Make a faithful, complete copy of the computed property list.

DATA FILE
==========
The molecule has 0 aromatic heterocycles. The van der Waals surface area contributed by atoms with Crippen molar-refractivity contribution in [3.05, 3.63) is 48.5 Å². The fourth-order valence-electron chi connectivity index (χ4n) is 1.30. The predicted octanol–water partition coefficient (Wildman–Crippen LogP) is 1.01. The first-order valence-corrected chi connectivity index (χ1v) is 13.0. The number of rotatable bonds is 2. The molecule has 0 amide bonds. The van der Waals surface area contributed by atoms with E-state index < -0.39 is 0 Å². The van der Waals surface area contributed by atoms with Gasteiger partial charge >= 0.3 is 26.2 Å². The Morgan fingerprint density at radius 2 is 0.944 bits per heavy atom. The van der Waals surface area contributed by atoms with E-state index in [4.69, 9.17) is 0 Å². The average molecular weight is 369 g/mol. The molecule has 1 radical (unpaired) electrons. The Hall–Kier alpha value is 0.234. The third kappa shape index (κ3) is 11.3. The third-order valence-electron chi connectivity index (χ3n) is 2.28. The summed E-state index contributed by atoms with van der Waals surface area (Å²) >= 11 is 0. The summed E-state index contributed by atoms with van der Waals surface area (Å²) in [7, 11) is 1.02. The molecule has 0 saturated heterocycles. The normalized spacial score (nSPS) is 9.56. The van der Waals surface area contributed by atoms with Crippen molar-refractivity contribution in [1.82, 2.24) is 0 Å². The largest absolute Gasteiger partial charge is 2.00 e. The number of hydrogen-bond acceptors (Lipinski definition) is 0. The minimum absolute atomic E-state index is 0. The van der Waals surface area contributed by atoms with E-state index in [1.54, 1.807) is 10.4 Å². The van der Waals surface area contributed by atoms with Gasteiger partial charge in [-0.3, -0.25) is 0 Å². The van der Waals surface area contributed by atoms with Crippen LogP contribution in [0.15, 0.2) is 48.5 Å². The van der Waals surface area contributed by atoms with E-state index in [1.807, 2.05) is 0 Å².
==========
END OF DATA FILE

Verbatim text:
The molecule has 0 aromatic heterocycles. The van der Waals surface area contributed by atoms with Crippen molar-refractivity contribution in [3.05, 3.63) is 48.5 Å². The fourth-order valence-electron chi connectivity index (χ4n) is 1.30. The predicted octanol–water partition coefficient (Wildman–Crippen LogP) is 1.01. The first-order valence-corrected chi connectivity index (χ1v) is 13.0. The number of rotatable bonds is 2. The molecule has 0 amide bonds. The van der Waals surface area contributed by atoms with E-state index < -0.39 is 0 Å². The van der Waals surface area contributed by atoms with Gasteiger partial charge >= 0.3 is 26.2 Å². The Morgan fingerprint density at radius 2 is 0.944 bits per heavy atom. The van der Waals surface area contributed by atoms with E-state index in [4.69, 9.17) is 0 Å². The average molecular weight is 369 g/mol. The molecule has 1 radical (unpaired) electrons. The Hall–Kier alpha value is 0.234. The third kappa shape index (κ3) is 11.3. The third-order valence-electron chi connectivity index (χ3n) is 2.28. The summed E-state index contributed by atoms with van der Waals surface area (Å²) >= 11 is 0. The summed E-state index contributed by atoms with van der Waals surface area (Å²) in [7, 11) is 1.02. The molecule has 0 saturated heterocycles. The normalized spacial score (nSPS) is 9.56. The van der Waals surface area contributed by atoms with Crippen molar-refractivity contribution in [1.82, 2.24) is 0 Å². The largest absolute Gasteiger partial charge is 2.00 e. The number of hydrogen-bond acceptors (Lipinski definition) is 0. The minimum absolute atomic E-state index is 0. The van der Waals surface area contributed by atoms with E-state index in [1.54, 1.807) is 10.4 Å². The van der Waals surface area contributed by atoms with Gasteiger partial charge in [-0.3, -0.25) is 0 Å². The van der Waals surface area contributed by atoms with Crippen LogP contribution in [0.15, 0.2) is 48.5 Å². The van der Waals surface area contributed by atoms with E-state index in [1.807, 2.05) is 0 Å².